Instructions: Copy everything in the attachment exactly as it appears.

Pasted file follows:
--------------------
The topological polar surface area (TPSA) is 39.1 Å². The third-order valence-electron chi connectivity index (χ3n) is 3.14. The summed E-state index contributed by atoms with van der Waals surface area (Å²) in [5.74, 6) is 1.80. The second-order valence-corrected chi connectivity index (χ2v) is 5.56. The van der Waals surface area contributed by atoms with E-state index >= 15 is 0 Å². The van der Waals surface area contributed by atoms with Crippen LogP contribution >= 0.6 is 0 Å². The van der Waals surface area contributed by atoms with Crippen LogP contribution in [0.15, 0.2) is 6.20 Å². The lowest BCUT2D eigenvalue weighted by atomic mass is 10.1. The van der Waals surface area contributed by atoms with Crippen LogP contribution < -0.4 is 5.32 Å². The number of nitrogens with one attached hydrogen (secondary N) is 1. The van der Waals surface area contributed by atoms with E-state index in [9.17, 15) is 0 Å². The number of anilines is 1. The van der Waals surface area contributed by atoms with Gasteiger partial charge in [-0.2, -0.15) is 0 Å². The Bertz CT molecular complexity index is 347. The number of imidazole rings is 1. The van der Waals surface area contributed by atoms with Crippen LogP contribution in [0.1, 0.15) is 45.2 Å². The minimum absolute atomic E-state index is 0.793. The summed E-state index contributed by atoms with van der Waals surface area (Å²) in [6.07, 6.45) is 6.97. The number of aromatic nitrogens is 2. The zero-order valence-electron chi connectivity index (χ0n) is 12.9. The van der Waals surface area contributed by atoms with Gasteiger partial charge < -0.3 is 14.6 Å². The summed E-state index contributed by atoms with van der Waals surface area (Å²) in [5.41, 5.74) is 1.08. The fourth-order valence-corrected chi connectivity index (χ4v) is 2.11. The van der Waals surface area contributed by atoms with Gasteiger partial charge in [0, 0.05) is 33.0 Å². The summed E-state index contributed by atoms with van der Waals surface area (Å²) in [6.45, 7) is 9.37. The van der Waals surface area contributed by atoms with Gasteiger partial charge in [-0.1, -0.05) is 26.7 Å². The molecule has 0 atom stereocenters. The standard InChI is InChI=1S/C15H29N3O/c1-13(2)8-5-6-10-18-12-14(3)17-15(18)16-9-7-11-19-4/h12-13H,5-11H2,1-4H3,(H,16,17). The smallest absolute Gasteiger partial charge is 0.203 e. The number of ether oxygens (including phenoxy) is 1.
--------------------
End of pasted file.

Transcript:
The topological polar surface area (TPSA) is 39.1 Å². The third-order valence-electron chi connectivity index (χ3n) is 3.14. The summed E-state index contributed by atoms with van der Waals surface area (Å²) in [5.74, 6) is 1.80. The second-order valence-corrected chi connectivity index (χ2v) is 5.56. The van der Waals surface area contributed by atoms with E-state index >= 15 is 0 Å². The van der Waals surface area contributed by atoms with Crippen LogP contribution >= 0.6 is 0 Å². The van der Waals surface area contributed by atoms with Crippen LogP contribution in [0.15, 0.2) is 6.20 Å². The lowest BCUT2D eigenvalue weighted by atomic mass is 10.1. The van der Waals surface area contributed by atoms with Crippen LogP contribution < -0.4 is 5.32 Å². The number of nitrogens with one attached hydrogen (secondary N) is 1. The van der Waals surface area contributed by atoms with E-state index in [9.17, 15) is 0 Å². The number of anilines is 1. The van der Waals surface area contributed by atoms with Gasteiger partial charge in [-0.2, -0.15) is 0 Å². The Bertz CT molecular complexity index is 347. The number of imidazole rings is 1. The van der Waals surface area contributed by atoms with Crippen LogP contribution in [0.1, 0.15) is 45.2 Å². The minimum absolute atomic E-state index is 0.793. The summed E-state index contributed by atoms with van der Waals surface area (Å²) in [6.07, 6.45) is 6.97. The number of aromatic nitrogens is 2. The zero-order valence-electron chi connectivity index (χ0n) is 12.9. The van der Waals surface area contributed by atoms with Gasteiger partial charge < -0.3 is 14.6 Å². The summed E-state index contributed by atoms with van der Waals surface area (Å²) in [5.41, 5.74) is 1.08. The fourth-order valence-corrected chi connectivity index (χ4v) is 2.11. The van der Waals surface area contributed by atoms with Gasteiger partial charge in [0, 0.05) is 33.0 Å². The summed E-state index contributed by atoms with van der Waals surface area (Å²) in [6.45, 7) is 9.37. The van der Waals surface area contributed by atoms with Gasteiger partial charge in [-0.1, -0.05) is 26.7 Å². The molecule has 0 atom stereocenters. The standard InChI is InChI=1S/C15H29N3O/c1-13(2)8-5-6-10-18-12-14(3)17-15(18)16-9-7-11-19-4/h12-13H,5-11H2,1-4H3,(H,16,17). The smallest absolute Gasteiger partial charge is 0.203 e. The number of ether oxygens (including phenoxy) is 1.